COMMUNITY FORUM

warreng

07:55PM | 08/29/05
Member Since: 08/28/05
1 lifetime posts
Bvplumbing
is there any other way to rid my pipes from tree roots in the line leading to the city sewer without expensive digging. it's backing up into both tubs and toilets. what a mess. literally. warreng

RayVinZant

04:29AM | 08/30/05
Member Since: 08/29/04
227 lifetime posts
The answer depends on the type of pipe and the extent of the damage from the roots. If you have cast iron piping, typically you can remove the roots with a professional cleaning with a camera inspection when the job is done. If you don't know what type of piping and the condition of the piping, you can have the camera inspection done first. This will then tell you the amount of infiltration by the roots and if the roots have cracked any piping. If the roots have not cracked any of your piping, then a set of double knife blades on a main 3/4" cable will clear the line. It may take some time with heavy root masses, but it can be done. If your piping is of clay, you may have some damage. The clay piping was installed in the early 1900's and typically has a 75 year life span with roots as the cause of the breakdown. In any piping system that is connected with joints, except the new plastic solvent weld piping and the fiberglass liners, the roots will penetrate the pipe at the hub and the spigot end of the pipe. This is due to the water that seeps out of the joint on the bottom. Roots follow this source of water and then enter the pipe along the course of the water. Once a root gets into the joint, no amount of cleaning will remove it, because the joint is the only part of the pipe the snake can't touch. It is a 3 - 4" space that is generally filled with a joint material, sometimes rubber gasket, tar or mortar, depending on the material. The only way to temporarily remove the roots is to use a root destroyer after a rotorooter cleaning. This will kill the roots to 12 inches outside the pipe. Again this is only temporary as the roots will grow back as long as the pipe is leaking.

You don't always have to replace the pipe, you can have a liner installed in the pipe which will prevent the root growth. You should clean and kill the roots first so the pipe is empty, but the installers should take care of that.

If your pipe is made of tar paper (called greenberg) which was installed in the 40's during the war (because of lack of materials) then you will have to have the line eventually replaced.

Having a camera inspection is the first step, you can then show the tape to any one who is quoting you a price.

Good Luck

Raymond VinZant Plumbing Prof.
Click_to_reply_button
Inspiration_banner

INSPIRATION GALLERY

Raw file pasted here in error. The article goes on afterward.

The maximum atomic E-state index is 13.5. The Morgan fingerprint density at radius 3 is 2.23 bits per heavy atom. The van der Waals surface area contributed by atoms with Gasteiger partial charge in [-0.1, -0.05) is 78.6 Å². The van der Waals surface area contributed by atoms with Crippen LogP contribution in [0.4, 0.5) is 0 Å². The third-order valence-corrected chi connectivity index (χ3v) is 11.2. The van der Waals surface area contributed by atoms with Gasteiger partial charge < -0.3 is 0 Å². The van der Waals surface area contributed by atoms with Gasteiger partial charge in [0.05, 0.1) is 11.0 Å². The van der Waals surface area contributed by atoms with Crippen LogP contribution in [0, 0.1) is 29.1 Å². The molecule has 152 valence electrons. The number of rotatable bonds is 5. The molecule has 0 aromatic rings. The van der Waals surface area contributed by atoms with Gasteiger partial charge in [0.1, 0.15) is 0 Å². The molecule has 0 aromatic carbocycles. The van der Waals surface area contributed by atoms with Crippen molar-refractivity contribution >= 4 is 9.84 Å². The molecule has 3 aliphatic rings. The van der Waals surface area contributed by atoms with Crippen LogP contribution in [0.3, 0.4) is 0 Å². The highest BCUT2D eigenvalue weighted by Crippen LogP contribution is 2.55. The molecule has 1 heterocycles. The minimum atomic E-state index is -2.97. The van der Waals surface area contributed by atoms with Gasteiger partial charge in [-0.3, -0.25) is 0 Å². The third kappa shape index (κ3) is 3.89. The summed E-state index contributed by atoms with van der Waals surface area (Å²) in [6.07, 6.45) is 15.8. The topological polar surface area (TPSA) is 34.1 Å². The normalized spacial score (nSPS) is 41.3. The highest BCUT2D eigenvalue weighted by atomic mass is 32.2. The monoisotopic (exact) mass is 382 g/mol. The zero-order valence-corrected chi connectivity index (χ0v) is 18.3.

Post a reply as Anonymous

Photo must be in JPG, GIF or PNG format and less than 5MB.

Reply_choose_button

Anonymous

Post_new_button or Login_button
Register

If you're interested in more on snow removal, consider: Shopping for Snow Blowers Salt vs. Sand Quick Tip: Buying... Filling an underutilized area beneath the stairs is a smart way to save space. Doing so with a stash of wood, however, is ... The Audubon Society inspired wallpaper in this Adirondack-styled entryway will get you in the outdoor mood. Grab your coat... Chalkboard paint opens up endless possibilities for customizing your dresser time and time again. Use chalk to label the c... A fireplace in the bathroom creates the ultimate setting for relaxation. Homeowners often choose electric or gas over wood... This roomy boot tray made from punched metal stands up to all the elements. Station it in your mudroom or at your back doo... There’s nothing like a new set of cabinet hardware to refresh a room. The possibilities are endless: Go modern, rustic, or... FLOR carpet tiles are a simple and affordable way to customize a floor covering for any space. You can make anything from ... Chalkboard paint features prominently in this elegant yet unpretentious headboard design. Add a new message daily to reflec... Salvaged boards in varying widths and colors make up the dramatic accent wall in this attic space. The high-gloss white of... The indecisive homeowner need not fret over choosing one (or even two) cabinet colors. The kitchen cabinets in this artist... Incorporate nature into your lighting scheme by securing a dead tree in a concrete mold and draping your pendant lamp from... Simple and striking, a couple of pieces of "lovingly used" furniture creates a special kind of charm. A weathered chair fo... First dress up your metal shelves with a coat of paint in an accent color that complements your kitchen decor. Then arrang... The vibrant green of Granny Smith apples make a beautifully natural alternative to the traditional evergreen wreath. Brigh...
Follow_banner_a
Newsletter_icon Google_plus Facebook Twitter Pinterest Youtube Rss_icon